Car packed with just enough room for me to squeeze my 5-year-old body into the back seat, I was excited.

We were going to the Gulf of Mexico. I’d never seen a gulf or an ocean or anything bigger than Lake Verret.

My Uncle Bert had gone to Florida once and had told me all about wading in the waves and catching fish. Wading in the waves sounded fun, and I knew I liked to catch fish.

He told me about the sandy, white beaches. I knew I loved to play in the sand at my grandpa’s house.

I was ready to go at daylight. I was ready to stop the first time we saw water.

Our 1953 Chevy had no air conditioning. In fact, the cabin where we would stay at Pensacola Beach is my first memory of that invention.

With all four car windows open, wind blew in my face.

It didn’t blow that hard. My father never drove more than 50.

To get to Florida, we had to first drive to New Orleans.

Seeing Lake Pontchartrain, I couldn’t understand why we weren’t stopping. Water stretched as far as I could see, and there was a beach. Surely this was the ocean. Surely we had arrived.

My dad just laughed.

Back then, the trip to Florida took the coastal road through Mississippi and Alabama. That meant there was a lot of water and beach at which I couldn’t get my father to stop.

My refrain wasn’t “Are we there yet?” but “Can we stop now?”

We did stop at a diner and had a hamburger on a real bun, not between two pieces of toast like my mom fixed it. That tugged my mind from sand, water and fishing for a little while.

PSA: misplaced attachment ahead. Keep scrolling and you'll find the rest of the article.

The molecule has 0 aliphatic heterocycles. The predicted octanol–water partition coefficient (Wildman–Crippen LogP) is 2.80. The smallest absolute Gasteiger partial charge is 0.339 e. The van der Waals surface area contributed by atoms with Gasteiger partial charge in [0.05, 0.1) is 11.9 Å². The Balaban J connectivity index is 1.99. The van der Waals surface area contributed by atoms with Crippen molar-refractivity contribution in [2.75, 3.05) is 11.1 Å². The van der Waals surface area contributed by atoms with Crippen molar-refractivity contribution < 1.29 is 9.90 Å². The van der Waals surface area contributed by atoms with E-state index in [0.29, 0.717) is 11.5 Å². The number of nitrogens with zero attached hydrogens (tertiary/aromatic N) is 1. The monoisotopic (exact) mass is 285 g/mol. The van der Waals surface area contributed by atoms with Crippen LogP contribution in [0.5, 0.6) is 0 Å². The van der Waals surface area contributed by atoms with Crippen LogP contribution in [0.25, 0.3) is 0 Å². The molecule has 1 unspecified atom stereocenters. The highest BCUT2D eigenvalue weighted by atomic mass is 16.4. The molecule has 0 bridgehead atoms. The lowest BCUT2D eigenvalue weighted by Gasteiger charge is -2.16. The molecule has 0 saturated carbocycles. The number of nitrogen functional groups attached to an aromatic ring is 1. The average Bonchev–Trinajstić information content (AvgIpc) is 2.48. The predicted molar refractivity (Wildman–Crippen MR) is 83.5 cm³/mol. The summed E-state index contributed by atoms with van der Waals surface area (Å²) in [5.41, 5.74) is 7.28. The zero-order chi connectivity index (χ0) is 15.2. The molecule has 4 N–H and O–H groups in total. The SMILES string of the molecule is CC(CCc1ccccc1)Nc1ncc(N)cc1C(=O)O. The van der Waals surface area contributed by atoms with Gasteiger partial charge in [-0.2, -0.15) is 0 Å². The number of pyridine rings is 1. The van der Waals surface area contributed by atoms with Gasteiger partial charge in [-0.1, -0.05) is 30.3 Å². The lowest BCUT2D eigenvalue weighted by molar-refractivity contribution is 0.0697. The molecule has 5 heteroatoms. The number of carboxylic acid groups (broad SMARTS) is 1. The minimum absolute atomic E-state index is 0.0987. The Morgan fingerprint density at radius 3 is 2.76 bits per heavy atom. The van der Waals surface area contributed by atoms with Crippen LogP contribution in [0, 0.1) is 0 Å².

The trip to Pensacola took all day, but as soon as we unloaded, we put on our bathing suits. Waves with white caps crashed onto the beach. I played in them as my father held my hand.

We walked in the sand. I looked at the horizon and asked what was on the other side of the ocean.

An eel in the shallows frightened my mother.

We slept under blankets in the air conditioning with the sound of the surf in our ears.

In the morning we went to a restaurant and had breakfast, which was something I had never done.

That day I caught a croaker in the calm water of the sound. I still have a snapshot. My father told me to hold it closer to the camera to make it look bigger.

During the afternoons we watched the Blue Angels soar in formation. The sonic booms startled me at first.

I wanted to be a Blue Angel. My parents bought me a Navy cap, and I believed when I wore it out in public that people thought I was a pilot.

The week went too fast.

On a foggy morning we packed up and drove off the island.

All the way home I kept asking my dad to stop when I saw a beach.